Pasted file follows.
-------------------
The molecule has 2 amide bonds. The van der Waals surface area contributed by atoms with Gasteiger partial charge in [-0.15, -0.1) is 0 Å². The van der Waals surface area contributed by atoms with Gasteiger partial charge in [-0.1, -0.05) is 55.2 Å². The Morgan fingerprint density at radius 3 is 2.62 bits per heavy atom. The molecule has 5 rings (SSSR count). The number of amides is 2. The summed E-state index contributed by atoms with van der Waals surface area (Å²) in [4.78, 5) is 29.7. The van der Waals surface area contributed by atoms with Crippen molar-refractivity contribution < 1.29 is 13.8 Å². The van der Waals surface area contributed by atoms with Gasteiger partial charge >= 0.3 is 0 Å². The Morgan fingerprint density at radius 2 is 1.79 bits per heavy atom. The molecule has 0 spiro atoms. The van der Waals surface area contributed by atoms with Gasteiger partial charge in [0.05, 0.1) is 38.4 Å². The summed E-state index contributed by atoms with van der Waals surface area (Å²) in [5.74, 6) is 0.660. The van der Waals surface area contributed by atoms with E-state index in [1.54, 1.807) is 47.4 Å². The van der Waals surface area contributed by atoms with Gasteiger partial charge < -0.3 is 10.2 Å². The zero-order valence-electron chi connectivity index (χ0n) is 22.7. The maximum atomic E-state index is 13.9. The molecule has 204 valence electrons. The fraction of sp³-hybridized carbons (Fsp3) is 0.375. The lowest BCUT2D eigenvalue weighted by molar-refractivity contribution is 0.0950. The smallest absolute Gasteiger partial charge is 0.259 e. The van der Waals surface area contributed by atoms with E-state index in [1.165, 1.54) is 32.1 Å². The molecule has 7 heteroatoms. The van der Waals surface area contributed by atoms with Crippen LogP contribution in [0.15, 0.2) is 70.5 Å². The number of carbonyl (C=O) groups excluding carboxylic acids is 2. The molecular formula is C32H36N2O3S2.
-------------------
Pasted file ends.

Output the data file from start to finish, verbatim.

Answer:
The molecule has 2 amide bonds. The van der Waals surface area contributed by atoms with Gasteiger partial charge in [-0.15, -0.1) is 0 Å². The van der Waals surface area contributed by atoms with Gasteiger partial charge in [-0.1, -0.05) is 55.2 Å². The Morgan fingerprint density at radius 3 is 2.62 bits per heavy atom. The molecule has 5 rings (SSSR count). The number of amides is 2. The summed E-state index contributed by atoms with van der Waals surface area (Å²) in [4.78, 5) is 29.7. The van der Waals surface area contributed by atoms with Crippen molar-refractivity contribution < 1.29 is 13.8 Å². The van der Waals surface area contributed by atoms with Gasteiger partial charge >= 0.3 is 0 Å². The Morgan fingerprint density at radius 2 is 1.79 bits per heavy atom. The molecule has 0 spiro atoms. The van der Waals surface area contributed by atoms with Gasteiger partial charge in [0.05, 0.1) is 38.4 Å². The summed E-state index contributed by atoms with van der Waals surface area (Å²) in [5.74, 6) is 0.660. The van der Waals surface area contributed by atoms with E-state index in [1.54, 1.807) is 47.4 Å². The van der Waals surface area contributed by atoms with Gasteiger partial charge < -0.3 is 10.2 Å². The zero-order valence-electron chi connectivity index (χ0n) is 22.7. The maximum atomic E-state index is 13.9. The molecule has 204 valence electrons. The fraction of sp³-hybridized carbons (Fsp3) is 0.375. The lowest BCUT2D eigenvalue weighted by molar-refractivity contribution is 0.0950. The smallest absolute Gasteiger partial charge is 0.259 e. The van der Waals surface area contributed by atoms with E-state index in [1.165, 1.54) is 32.1 Å². The molecule has 7 heteroatoms. The van der Waals surface area contributed by atoms with Crippen LogP contribution in [0.15, 0.2) is 70.5 Å². The number of carbonyl (C=O) groups excluding carboxylic acids is 2. The molecular formula is C32H36N2O3S2.